Boundary layer is not captured well in axial turbine blade simulation

I am simulating an axial turbine, I tried different mesh topologies and all give me almost the same number. In fact, Boundary layer is not captured well, Reynolds number is equal to $4.4 \times 10^5$ and according to mentioned formula in the following link, I computed $y_1$ (First cell height) by using $y^+ = 30$ and $y^+ = 60$.

But in the two cases($y^+=30$ and $y^+=60$), the boundary layer is not captured well (Why?). In the other words, according to the following figure, there is no adjacent wall. And also, I studied the following link:

For this reason, performance parameters are not validated well. In fact, there is a difference with the experimental value. This difference is not big but it is not good! I think that it is difficult to capture BL by using low Re number turbulence model (for example, $k-\epsilon$ turbulence model).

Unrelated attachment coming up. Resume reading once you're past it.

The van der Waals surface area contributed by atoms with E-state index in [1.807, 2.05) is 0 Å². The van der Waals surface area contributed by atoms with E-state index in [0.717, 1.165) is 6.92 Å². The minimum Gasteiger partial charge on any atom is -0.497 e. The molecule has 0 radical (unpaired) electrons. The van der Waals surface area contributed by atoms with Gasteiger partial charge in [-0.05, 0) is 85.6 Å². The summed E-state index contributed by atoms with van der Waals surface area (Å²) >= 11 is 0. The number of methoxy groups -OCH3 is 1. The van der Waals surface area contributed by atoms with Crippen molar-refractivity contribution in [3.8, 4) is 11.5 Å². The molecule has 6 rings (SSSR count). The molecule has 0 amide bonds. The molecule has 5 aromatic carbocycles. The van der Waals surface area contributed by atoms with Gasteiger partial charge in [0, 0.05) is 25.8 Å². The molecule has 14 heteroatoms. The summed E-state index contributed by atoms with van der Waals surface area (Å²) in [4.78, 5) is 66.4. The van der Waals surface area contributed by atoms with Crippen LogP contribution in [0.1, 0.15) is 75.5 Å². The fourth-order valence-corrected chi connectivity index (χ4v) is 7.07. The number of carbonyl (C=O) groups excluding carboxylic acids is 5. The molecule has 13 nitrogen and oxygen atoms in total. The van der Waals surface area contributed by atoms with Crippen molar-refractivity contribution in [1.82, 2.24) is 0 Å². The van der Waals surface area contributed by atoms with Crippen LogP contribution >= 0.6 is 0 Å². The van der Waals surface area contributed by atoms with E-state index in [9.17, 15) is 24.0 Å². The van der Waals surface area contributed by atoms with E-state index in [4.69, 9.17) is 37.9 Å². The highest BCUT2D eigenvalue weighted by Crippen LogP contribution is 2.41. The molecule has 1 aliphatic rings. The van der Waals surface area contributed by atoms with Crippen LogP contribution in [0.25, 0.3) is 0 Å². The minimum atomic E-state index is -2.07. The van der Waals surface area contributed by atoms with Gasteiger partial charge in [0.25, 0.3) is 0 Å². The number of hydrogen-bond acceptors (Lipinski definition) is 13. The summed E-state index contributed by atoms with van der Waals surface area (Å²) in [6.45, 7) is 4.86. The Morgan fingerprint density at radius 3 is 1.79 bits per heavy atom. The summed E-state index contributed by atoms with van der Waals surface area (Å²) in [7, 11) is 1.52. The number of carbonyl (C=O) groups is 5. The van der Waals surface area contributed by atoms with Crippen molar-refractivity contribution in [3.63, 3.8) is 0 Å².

• Please set out explicitly what you mean by BL, RE, y, Y, Re, K-e. And incorporate the relevant equation from those links into your post: questions need to contain all the relevant information, not just links to information elsewhere. – EnergyNumbers Nov 2 '15 at 7:06
• @EnergyNumbers Terms like BL (Boundary Layer) are common for anyone working in fluid mechanics and Fluent. – Mahendra Gunawardena Nov 2 '15 at 10:45
• @MahendraGunawardena that's irrelevant. The point is to create a question body that will be meaningful to a wide audience, and to create sufficient text for people doing searches to find the question. – EnergyNumbers Nov 2 '15 at 11:01
• @EnergyNumbers I agree with Mahendra. There's no point trying to widen the audience for a relatively sophisticated fluids question to attract readers who aren't familiar with basic fluids concepts. – Air Nov 2 '15 at 23:26
• @Air but if you were googling a question on boundary layers, you'd search for "boundary layer", not "bl", because "bl" would give you millions of useless results. – EnergyNumbers Nov 4 '15 at 7:20